Deductive reasoning uses a general idea to reach its specific conclusion, so it may be efficient for a professional to use this type of reasoning if they are looking to formulate and test, say, advertising strategies.

Inductive reasoning, using its specific observations to reach a general conclusion, may be beneficial for a small business owner. They may observe customers waiting to enter their building on the weekends, so from that data, they may decide to open their doors a little earlier on Saturday and Sunday.

Examples of Deductive Reasoning

Deductive reasoning is a significant skill that employers look for during the hiring process. Deductive reasoning isn’t just valuable in specific industries or jobs; it’s a valued skill for everyone.

It is absolutely more useful for those who have management positions who need to manage or make impactful business decisions every day.

If you are a natural at deductive reasoning, see if you can find a way to highlight this skill on your resume or in your interview. If you’re uncertain about specific examples, consider the following ways where deductive reasoning can be used in the workplace:

  • Based on market research, a marketing team looks to discover how much time working mothers spend on getting ready each morning. Based on their research and findings, they found that working mothers only have about ten minutes on average to get ready in the morning due to the responsibilities of dependents and housework

    The marketing team uses deductive reasoning to advertise that a makeup product can be applied in less than two minutes, leaving enough time to get dressed and do your hair. This increases sales for the makeup that is advertised.

  • An individual who is part of a local organization hears that their organization offers free assistance on resumes for their members.

    Because the individual is an active member of the organization and has a resume they need help with, they assume they will not have to pay for resume feedback.

  • A retail owner notices that customers are buying more black leggings than any other type of legging sold in the store.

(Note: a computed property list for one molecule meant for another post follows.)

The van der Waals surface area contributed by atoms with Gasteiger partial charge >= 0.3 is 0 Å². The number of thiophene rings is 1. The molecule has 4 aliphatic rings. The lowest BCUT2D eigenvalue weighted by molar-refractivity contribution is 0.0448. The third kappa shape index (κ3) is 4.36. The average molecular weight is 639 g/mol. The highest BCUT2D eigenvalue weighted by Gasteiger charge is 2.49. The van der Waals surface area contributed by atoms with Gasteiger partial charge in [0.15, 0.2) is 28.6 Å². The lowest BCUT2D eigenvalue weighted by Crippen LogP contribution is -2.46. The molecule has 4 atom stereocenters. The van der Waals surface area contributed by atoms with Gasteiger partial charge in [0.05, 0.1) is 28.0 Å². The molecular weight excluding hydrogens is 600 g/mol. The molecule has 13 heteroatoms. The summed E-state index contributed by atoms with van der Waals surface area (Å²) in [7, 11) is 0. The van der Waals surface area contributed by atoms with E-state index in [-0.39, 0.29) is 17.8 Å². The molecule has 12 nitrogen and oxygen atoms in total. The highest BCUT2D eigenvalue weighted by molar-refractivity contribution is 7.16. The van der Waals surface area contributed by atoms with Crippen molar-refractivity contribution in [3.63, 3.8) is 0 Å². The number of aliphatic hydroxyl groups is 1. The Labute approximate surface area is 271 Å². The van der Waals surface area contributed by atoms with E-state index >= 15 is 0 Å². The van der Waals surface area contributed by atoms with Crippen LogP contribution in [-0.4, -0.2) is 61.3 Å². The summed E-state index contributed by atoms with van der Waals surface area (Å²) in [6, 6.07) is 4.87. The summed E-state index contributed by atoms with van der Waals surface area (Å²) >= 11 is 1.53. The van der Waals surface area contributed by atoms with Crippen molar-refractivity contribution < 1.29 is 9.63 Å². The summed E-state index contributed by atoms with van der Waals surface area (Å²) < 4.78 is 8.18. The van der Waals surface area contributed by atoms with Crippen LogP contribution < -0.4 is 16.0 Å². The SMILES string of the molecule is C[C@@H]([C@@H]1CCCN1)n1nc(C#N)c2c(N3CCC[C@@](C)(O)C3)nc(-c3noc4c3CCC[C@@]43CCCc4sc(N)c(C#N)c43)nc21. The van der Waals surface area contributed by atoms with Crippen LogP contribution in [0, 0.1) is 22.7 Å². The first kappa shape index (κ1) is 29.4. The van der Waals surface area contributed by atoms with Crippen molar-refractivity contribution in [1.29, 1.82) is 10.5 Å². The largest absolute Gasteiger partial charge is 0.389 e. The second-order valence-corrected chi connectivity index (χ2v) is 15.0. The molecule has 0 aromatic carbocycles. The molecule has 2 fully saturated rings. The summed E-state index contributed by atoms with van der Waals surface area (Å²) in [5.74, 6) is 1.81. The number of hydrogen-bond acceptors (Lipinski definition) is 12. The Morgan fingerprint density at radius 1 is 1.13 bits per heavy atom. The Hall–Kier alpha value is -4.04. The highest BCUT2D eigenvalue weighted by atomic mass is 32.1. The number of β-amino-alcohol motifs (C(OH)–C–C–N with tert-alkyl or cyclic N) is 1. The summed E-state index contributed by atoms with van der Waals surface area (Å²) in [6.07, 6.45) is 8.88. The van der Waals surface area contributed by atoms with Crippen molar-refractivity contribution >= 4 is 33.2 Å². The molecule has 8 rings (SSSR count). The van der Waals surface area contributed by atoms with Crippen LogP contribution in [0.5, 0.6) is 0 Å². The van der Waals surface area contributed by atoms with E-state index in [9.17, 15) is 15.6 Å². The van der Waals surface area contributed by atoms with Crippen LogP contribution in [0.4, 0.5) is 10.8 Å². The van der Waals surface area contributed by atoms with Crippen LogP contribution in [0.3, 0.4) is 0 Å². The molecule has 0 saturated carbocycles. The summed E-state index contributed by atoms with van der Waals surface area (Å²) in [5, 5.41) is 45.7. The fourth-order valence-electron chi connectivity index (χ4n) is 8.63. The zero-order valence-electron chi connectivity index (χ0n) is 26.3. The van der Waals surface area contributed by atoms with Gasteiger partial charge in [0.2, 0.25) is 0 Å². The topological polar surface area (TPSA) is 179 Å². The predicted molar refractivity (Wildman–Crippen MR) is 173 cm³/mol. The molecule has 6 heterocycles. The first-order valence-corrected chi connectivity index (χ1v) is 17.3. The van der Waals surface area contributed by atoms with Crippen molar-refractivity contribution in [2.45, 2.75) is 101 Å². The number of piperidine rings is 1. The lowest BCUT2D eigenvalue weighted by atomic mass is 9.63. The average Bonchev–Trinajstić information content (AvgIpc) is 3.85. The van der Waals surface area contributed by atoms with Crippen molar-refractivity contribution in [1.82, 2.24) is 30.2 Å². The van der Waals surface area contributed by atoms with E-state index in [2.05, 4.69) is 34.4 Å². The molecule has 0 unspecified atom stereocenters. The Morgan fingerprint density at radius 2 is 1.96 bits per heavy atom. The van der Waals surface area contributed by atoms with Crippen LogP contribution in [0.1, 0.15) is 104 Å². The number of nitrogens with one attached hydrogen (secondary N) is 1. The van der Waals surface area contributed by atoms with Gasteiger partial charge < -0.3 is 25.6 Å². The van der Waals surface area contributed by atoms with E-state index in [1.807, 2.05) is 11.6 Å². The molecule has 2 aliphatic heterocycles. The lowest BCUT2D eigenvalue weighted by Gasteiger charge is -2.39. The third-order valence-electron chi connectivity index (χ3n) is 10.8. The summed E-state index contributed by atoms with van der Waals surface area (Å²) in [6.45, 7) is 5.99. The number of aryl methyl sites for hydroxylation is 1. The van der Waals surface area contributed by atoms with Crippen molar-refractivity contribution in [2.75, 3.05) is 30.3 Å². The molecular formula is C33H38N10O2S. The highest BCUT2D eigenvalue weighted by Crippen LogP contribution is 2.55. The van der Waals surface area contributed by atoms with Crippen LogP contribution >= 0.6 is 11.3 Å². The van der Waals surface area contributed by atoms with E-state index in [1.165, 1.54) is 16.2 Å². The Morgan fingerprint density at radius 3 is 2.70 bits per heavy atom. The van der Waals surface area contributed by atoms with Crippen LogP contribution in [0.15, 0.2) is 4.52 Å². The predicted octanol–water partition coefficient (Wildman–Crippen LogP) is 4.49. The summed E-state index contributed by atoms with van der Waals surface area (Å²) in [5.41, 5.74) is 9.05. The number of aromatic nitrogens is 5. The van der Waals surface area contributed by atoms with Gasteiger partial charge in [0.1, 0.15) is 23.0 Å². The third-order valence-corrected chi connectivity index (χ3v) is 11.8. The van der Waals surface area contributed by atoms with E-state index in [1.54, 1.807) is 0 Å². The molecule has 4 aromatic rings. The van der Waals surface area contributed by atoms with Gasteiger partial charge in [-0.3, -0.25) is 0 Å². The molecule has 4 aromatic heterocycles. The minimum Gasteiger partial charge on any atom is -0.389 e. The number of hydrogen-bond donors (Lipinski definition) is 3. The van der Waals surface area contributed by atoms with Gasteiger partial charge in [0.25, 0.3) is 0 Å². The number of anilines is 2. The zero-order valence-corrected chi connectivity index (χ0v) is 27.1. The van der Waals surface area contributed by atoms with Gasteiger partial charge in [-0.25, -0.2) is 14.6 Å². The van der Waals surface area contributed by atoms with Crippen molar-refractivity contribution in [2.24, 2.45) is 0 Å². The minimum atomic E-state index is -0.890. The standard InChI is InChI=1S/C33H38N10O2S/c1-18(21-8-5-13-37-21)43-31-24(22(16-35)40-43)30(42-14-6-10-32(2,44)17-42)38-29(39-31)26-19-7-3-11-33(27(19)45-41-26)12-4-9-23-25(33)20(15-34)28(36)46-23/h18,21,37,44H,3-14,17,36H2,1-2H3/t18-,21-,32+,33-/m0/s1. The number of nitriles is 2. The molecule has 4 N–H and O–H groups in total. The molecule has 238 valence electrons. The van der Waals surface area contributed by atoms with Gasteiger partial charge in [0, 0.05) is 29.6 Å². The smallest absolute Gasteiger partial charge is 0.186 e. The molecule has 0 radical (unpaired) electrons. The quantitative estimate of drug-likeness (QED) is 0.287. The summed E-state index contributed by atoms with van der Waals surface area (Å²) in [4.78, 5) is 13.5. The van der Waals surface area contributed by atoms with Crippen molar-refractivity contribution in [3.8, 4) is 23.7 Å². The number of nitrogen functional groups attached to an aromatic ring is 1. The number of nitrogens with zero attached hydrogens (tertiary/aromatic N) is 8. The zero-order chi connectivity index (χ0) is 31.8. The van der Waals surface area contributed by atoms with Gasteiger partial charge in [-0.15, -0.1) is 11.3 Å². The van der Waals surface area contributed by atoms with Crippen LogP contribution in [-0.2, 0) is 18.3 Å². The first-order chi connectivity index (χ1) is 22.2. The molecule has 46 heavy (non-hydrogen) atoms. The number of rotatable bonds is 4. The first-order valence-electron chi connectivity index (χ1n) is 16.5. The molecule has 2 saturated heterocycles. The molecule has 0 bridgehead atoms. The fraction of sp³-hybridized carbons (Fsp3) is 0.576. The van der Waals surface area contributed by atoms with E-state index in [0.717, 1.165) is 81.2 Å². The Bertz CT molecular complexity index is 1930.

Based on this information, the owner decides to spend more of their advertising budget in a local newspaper to promote the black leggings at their store with a discount promoting a two for one deal.

  • A customer retention team noticed that their call logs volume was too high, and they were receiving complaints about how long it took to receive help.

    Therefore, a customer retention manager decided to reduce the required call time for their agents, reducing call time to stop customer complaints and provide a better customer service experience.

  • After reviewing their finances, a university deduced that professionals who graduated from the university and worked in the financial sector are the best alma mater donors.

    They adjust their call lists to encourage their donation callers to target alumni working in finance to help with their next fundraiser.

  • A business collects data that proves theft at work is usually an inside job planned by individuals with criminal backgrounds. To narrow their chances of theft at work, the business runs criminal background checks before hiring new employees.

Deductive Reasoning vs. Inductive Reasoning

Deductive reasoning is a method that allows you and individuals you work with to justify and back work-related decisions. Even if the decision isn’t the right one on the first try, deductive reasoning will help you explain why the first decision was made in the first place.

Deductive reasoning is a valuable skill to employers, as most employers want decisive and proactive workers.

When applying for a job, using your deductive reasoning as a major skill you possess can be a significant differentiator for standing out against other applicants. This is extra important if you are applying for a position responsible for management duties or someone who will be making decisions that may affect the whole organization.

Try not to include the specific term “deductive reasoning” on your resume unless it’s mentioned in the job requirements as a keyword. Instead, try to focus on specific examples where you have used deductive reasoning in past work experiences.

Read through the examples above and try to focus this on your own experiences and skills. Using specific examples will allow your potential employer to see what your work ethic looks like and gives better insight into your experience, showing them that you’d be a good fit for their organization.

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Chris Kolmar

Author

Chris Kolmar

Chris Kolmar is a co-founder of Zippia and the editor-in-chief of the Zippia career advice blog. He has hired over 50 people in his career, been hired five times, and wants to help you land your next job. His research has been featured on the New York Times, Thrillist, VOX, The Atlantic, and a host of local news. More recently, he's been quoted on USA Today, BusinessInsider, and CNBC.